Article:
Also, since the UPR and BGSU have a partnership, they offered a full tuition waiver to one lucky student. So after taking into consideration all that BGSU had to offer, my friend Ingrid Almodóvar and I decided to apply. A couple of months later, I was accepted into the program and at the end the year, I was notified that I had been selected as the student to be awarded the scholarship. This basically confirmed that I was going to BGSU!

The day I stepped foot onto campus I knew this was going to be a year to remember. An aspect of Bowling Green I really enjoy is that I love the small town feel. Everybody here is a college student, and it’s endearing to just walk around and feel safe because of the fact that most of the population within Bowling Green are students. Throughout my first week here at BGSU, I quickly learned that people were very welcoming. Even though I consider myself a very shy person, I can say that people within my cohort are extremely nice.

 

I’ve also had the pleasure to talk to some of the administrative staff within the College of Business, and I love the fact that they are always so willing to help you out.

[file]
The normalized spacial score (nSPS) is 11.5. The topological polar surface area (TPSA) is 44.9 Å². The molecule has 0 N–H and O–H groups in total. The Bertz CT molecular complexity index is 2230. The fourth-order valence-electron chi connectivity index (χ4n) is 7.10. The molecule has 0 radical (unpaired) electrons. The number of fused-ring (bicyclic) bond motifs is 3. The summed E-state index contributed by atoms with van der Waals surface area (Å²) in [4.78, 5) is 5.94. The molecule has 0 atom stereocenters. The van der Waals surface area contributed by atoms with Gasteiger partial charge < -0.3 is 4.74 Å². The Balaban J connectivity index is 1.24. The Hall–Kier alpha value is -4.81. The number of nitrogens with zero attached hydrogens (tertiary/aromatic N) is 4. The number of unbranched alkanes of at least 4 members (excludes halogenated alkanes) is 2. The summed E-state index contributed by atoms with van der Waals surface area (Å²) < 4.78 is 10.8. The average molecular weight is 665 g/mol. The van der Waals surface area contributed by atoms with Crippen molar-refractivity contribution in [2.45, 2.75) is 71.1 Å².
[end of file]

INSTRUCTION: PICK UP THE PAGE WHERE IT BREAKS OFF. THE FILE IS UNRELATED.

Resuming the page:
People ask me what are the differences between Ohio and Puerto Rico and at first I didn’t know what to say, but now that it’s been two months since I moved to Ohio, I can say that I’ve identified a set of differences.

First off, the weather is different here than in Puerto Rico. In the Caribbean it’s always really hot outside and really humid, whereas in Ohio, the weather just shifts constantly. It can be 65 one day and 80 the next.

Secondly, the culture. The people in Puerto Rico are extremely loud, and affectionate. Even though people in Ohio are really nice, they have a more shy nature to their socialization.

Thirdly, the typical foods in Puerto Rico involve rice, beans, chicken, pork, “mofongo”, “carne frita”, “amarillos”, “arroz con gandules.” In Ohio, it’s pretty much burgers, fries, hotdogs and wings. Both are really delicious, but you can’t blame me for being biased and saying that Puertorrican food is better.

Lastly, the language. The fact that my first language is Spanish has forced me to just step out of my comfort zone and engage in conversations in English most of the time. This has helped me improve my English speaking skills, but it has been a challenge since I sometimes find myself blurting a word in Spanish and everybody looks at me like “What did you just say?”. The way I’ve adapted to all of these changes is that I take it one day at a time and appreciate every little thing.